Mettler: And you had Tony Levin play bass on that album too.
Cole: Yes! I just heard it all together: Jay being the root, me being the upper portion of it — the sky, if you will — and Tony, who can be placid and simple with very secure footsteps one moment, but then he can also be explorative, like his part on “Feelin’ Love.” He’s very adventurous, but also very Earth-based.
I just wanted to combine my world — my experience with Peter and my world that was already in existence with my friendships with Jay and Kevin. We brought in Greg Leisz, because I heard him play on k.d. lang’s Ingénue album (1992). Greg played all that gorgeous pedal steel on that album, and it just turned my head when I heard it. I longed to work with him. How wonderful that was, and the friendship that started.
We had to make the album quickly. We made it in a couple of days, with all the drum tracks, the performances on keyboards and vocals, and little bits and bobs like clarinet and didjeridu. We laid down the framework and then brought in Tony, who took a half day or something, and Greg Leisz, who took about 3 days, because there were a lot of parts — especially on “Where Have All the Cowboys Gone?” That guitar comp took all night. That was a very rich experience.
Mettler: On “Nietzsche’s Eyes,” I love the unbridled character of your voice when you repeat the line, “Getting down this.” Other producers may have wanted to have cleaned that up. It also comes through on “Tiger.”
Cole: That’s right. The pain and the ugliness of it. (chuckles) It’s on “Mississippi” too — all those unbridled moments.
Mettler: My favorite track is still “Mississippi.” I love the way it swings, and the overall grit to it.
Cole: Oh, nice! Grit — definitely grit, and didjeridu. It’s really art-rock too.
Mettler: Sequencing-wise, I like how “Mississippi” follows “Carmen.” I like the subtle voice choice you have there where you’re singing with yourself.
Cole: That’s right — it very much a high-end track, inspired by Bob Marley and doo-wop, and singing very softly.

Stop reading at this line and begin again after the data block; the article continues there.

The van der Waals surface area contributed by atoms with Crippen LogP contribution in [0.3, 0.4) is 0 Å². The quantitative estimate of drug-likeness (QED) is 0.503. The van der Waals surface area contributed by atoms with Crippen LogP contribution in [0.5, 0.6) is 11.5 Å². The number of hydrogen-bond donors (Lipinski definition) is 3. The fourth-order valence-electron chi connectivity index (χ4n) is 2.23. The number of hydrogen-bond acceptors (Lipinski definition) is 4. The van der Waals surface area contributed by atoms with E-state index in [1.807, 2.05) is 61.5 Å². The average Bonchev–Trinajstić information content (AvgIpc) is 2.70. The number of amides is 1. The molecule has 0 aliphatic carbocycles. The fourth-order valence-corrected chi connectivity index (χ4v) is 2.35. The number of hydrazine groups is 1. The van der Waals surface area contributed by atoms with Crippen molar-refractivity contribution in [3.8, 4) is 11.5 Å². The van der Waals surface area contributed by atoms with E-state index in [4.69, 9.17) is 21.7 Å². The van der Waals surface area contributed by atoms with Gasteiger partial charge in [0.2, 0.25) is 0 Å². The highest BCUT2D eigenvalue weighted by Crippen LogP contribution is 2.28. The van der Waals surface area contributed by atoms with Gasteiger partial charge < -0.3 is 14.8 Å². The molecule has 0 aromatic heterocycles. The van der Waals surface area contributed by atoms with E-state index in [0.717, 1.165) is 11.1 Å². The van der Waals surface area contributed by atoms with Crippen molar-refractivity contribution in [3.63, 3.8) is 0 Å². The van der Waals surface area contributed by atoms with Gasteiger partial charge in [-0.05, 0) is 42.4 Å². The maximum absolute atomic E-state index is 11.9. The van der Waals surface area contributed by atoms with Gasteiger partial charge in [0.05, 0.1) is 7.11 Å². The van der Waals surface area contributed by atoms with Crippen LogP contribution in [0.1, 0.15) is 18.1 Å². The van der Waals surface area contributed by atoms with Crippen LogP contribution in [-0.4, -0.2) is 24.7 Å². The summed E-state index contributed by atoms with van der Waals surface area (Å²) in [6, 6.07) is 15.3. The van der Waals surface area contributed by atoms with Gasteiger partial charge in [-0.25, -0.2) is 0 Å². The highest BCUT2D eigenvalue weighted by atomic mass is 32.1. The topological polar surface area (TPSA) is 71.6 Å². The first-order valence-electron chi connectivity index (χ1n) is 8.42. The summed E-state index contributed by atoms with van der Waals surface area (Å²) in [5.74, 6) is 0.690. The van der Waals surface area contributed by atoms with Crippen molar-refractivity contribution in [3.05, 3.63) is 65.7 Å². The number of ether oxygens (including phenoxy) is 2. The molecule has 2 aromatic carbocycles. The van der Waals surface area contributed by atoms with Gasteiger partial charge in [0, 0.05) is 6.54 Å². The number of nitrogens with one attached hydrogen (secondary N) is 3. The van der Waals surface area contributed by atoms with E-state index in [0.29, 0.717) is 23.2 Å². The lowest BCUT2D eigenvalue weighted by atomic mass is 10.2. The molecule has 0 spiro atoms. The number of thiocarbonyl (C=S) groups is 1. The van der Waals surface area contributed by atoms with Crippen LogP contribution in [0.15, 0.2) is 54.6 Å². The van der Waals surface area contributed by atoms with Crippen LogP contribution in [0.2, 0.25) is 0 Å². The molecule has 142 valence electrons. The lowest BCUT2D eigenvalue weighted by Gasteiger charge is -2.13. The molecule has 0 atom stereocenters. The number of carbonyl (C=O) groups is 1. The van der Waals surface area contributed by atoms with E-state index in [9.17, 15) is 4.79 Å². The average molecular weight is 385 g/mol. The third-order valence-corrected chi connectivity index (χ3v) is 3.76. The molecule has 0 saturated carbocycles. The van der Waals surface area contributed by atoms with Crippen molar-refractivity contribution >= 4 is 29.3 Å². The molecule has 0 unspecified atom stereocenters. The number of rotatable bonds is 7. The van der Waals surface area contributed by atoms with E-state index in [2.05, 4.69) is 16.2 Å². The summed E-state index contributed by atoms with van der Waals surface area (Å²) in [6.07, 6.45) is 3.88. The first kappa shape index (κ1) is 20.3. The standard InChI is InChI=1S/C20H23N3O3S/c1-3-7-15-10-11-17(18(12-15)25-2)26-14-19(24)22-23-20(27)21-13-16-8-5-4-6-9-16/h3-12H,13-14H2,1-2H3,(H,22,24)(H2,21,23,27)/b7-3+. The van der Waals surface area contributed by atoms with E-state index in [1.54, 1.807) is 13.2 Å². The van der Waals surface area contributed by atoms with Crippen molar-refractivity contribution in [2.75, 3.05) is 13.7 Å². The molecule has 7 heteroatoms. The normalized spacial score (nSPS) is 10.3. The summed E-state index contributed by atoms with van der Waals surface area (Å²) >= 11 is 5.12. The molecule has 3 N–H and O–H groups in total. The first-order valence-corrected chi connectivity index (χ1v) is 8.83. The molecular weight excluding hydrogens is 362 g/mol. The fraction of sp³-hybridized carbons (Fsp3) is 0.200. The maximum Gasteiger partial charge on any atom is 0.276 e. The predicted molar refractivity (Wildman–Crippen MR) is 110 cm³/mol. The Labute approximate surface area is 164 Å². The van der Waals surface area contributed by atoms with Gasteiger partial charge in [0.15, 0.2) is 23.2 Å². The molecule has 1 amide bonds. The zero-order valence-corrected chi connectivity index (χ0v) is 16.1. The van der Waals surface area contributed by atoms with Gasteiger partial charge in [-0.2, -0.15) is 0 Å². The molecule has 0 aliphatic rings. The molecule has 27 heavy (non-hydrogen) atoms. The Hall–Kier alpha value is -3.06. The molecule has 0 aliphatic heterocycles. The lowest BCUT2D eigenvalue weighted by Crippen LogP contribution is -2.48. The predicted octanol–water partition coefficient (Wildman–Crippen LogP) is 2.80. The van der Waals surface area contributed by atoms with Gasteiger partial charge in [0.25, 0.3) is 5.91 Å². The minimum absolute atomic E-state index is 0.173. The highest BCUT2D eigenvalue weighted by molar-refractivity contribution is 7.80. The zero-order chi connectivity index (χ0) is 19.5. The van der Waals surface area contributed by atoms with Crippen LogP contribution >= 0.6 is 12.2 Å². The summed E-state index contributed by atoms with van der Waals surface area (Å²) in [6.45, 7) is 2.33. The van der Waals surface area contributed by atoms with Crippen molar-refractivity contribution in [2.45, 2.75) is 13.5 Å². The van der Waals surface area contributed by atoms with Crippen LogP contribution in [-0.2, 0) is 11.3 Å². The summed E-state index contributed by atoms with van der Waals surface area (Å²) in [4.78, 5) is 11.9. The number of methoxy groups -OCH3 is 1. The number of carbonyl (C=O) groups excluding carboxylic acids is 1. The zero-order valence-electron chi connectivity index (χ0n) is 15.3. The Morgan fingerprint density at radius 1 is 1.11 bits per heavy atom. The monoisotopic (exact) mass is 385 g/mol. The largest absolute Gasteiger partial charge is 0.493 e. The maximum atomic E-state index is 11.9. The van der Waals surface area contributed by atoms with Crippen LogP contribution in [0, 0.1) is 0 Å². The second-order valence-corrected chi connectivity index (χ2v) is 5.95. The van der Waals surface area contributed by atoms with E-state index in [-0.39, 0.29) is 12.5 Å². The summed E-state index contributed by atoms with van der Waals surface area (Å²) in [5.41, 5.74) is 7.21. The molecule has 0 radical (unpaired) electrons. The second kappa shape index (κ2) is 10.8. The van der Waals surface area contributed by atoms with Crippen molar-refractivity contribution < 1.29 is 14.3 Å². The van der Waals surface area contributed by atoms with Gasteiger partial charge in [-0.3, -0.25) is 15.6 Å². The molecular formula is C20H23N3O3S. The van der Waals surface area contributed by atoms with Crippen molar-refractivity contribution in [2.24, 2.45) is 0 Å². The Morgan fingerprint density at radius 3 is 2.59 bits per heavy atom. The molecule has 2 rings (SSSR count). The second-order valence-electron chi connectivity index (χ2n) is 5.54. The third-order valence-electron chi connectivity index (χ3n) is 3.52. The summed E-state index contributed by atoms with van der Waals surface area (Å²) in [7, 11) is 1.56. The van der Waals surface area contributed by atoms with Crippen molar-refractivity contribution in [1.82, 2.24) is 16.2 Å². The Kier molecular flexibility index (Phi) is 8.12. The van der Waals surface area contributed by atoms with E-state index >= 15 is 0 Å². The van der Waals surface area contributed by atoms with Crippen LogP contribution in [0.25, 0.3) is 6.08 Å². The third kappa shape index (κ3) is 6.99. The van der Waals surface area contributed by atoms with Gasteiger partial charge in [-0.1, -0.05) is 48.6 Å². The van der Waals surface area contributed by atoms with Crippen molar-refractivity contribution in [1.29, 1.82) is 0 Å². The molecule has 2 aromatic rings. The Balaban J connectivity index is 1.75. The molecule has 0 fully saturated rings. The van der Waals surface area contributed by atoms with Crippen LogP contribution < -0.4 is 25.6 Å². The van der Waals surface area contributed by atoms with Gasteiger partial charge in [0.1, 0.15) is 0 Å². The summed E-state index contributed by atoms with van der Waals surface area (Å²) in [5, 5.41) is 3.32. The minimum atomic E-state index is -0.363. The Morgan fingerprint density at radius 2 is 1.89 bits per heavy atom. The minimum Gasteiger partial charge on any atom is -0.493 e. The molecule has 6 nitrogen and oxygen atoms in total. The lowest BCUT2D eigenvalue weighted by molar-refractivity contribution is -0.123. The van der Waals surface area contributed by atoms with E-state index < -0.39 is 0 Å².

The sequencing of This Fire was very important. Sometimes the gaps are very tight, like a 1970s Stevie Wonder album, and then sometimes they need time. I did heads and tails pre-production, thinking about that sequencing. It took me weeks to come up with that sequence. But I had the sequence in mind when we went in and recorded it, and we recorded it back to front. The very first song we recorded was “I Don’t Want to Wait” and then we moved backwards, with “Tiger” being the last.
Mettler: “I Don’t Want to Wait” has certainly take on a life of its own in other universes. And I just looked at the numbers of Spotify, where it currently has over 10 million listens. As an artist, how do you feel about the streaming universe?
Cole: Well, on the one hand, it’s completely crushed income for artists. That was Prince’s fight until his death, and now his estate, for whatever reason, has made his catalog available for streaming. So it’s affecting everybody, from the legendary acts who have sold gazillions of albums — they’re losing income, as are the smaller artists.
It’s an absolute tragedy, because artists make something out of nothing. We make healing art that’s beautiful and transformational, and streaming has changed our income.
I don’t know how artists will survive in the future. We have to be smart. We have to tour, and we have to find ways to make it physical, so that you can monetize what you do. But on the other hand, it’s an incredible tool for a consumer, and I, myself, use it.
Since the Napster era, I feel like there’s been less and less expectation with music overall, and it’s sad to see society becoming less musically literate. Nowadays, engineers can fix albums to sound clear, rather than the musicians being clever. And that’s a shame, because musicianship can be so profound.